by CHRIS ROGERS
A proposed subdivision on Garvin Heights Road must follow the city of Winona’s bluff protection rules, the City Council ruled in a 4-2 vote last week. The council’s decision overturned exceptions to the rules that another city board had granted. In the first major, environmental-regulation decision faced by the current City Council, the council chose to stick to city code rather than relax rules to facilitate development.
ProGro Leasing — a company partly owned by Knitcraft founder Bernhard Brenner — proposed a 73-home subdivision on farmland just south of Buck Ridge Drive. The city’s bluff protection ordinance normally requires buildings and roads to be built 50 feet away from the edge of a bluff. However, ProGro Leasing applied for and the city’s Board of Adjustment (BOA) granted exceptions — or variances — to those rules. The variances gave ProGro permission to build 26 homes less than 50 feet from the bluff — with the closest being just 10 feet away — and to construct a neighborhood street across a portion of the bluff. Winona citizen Mike Kennedy appealed the variances to the City Council. The debate focused on whether the development would lead to erosion and runoff, whether there was a non-monetary justification for the variances, and whether the variances would set a precedent that weakens the bluff protection ordinance.
This subdivision would actually decrease erosion compared to the tillage and row-crop farming that is happening on portions of the bluff right now, ProGro Leasing representative Steven Voigt said. An engineer for Johnson & Scofield, Voigt presented an analysis that found that — despite adding 12 acres of impervious surfaces like roofs and driveways and reducing the amount of woods by six acres— the proposed subdivision would actually decrease runoff and erosion by eliminating 21 acres of row crops and increasing brush and grass cover on the property. In a two-year rain event, the subdivision would produce 22-percent less runoff and, in a year, would allow 67-percent less soil erosion, according to Voigt. The subdivision would include stormwater detention ponds built on the side of the bluff designed to capture runoff from a 100-year storm event.
“We looked at that, and to us, [the subdivision] seemed like it might be a better deal than agriculture,” BOA Chair Chris Sanchez said, explaining the board’s decision.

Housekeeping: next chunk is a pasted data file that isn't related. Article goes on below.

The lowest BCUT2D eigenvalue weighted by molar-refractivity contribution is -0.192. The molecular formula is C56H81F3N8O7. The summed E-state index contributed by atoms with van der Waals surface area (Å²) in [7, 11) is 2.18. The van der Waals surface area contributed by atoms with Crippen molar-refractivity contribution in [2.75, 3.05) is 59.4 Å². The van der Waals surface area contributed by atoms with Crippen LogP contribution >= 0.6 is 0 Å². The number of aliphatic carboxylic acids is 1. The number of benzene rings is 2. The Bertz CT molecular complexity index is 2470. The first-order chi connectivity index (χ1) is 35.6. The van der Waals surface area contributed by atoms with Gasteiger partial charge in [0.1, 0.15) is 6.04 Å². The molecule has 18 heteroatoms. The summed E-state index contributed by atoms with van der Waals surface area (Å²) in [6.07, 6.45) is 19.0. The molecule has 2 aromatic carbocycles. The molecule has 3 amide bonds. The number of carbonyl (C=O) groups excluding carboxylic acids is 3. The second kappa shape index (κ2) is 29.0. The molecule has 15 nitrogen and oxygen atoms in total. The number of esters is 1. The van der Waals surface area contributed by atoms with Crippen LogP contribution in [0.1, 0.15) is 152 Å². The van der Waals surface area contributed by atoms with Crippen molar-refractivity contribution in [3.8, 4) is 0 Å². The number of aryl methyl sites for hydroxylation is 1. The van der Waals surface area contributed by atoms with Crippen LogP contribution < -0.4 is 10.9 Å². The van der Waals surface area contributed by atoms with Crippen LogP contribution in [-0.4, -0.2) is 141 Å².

Planning for the 100-year rain event is no longer good enough, Kennedy argued. In recent years, the region has experienced a 500-year storm and even a 1,000-year storm in 2007, he noted, raising concerns the detention ponds could fail in a major deluge. Winona’s bluffs are fragile, unique features that took thousands of years to develop and are an essential part of the city’s identity, Kennedy said. “The potential for erosion increases exponentially as you get closer to the bluff protection overlay district,” Kennedy said, referring to the city’s formal name for bluff zones. Any development near the bluffs should be planned with great caution, and the city’s bluff protection ordinance does just that, he stated. Just as important as preventing literal soil erosion is preventing the erosion of the bluff protection ordinance, Kennedy said. “Don’t open Pandora’s box on future developments that also want variances on the setback,” he told the council.
Kennedy argued the only reason ProGro needed a variance was so it could gain more revenue from increasing the number of home lots in the subdivision. Under state law, economic considerations cannot be the sole reason for granting a variance. “The cost benefits of packing in more and smaller lots into this bluff protection overlay district is an insufficient reason to have allowed this variance,” Kennedy maintained.
The BOA unanimously agreed economics were not the only reason for the variance, Johnson & Scofield Surveyor Brian Wodele said, speaking on behalf of ProGro. “Really, when it comes down to the subdivision, though, it’s not only a question of will there be less money made without the variance, it’s a question of, can the subdivision even happen at all?” he stated. “In some areas, if the variance was eliminated, you’d have homes on only one side of the road,” Wodele continued. “This would create a scenario where you’re building public infrastructure, roads and utilities, to only serve one stretch of houses, which is actually very contrary to what the zoning ordinance says within it. You want to maximize public infrastructure to serve as many units as possible.”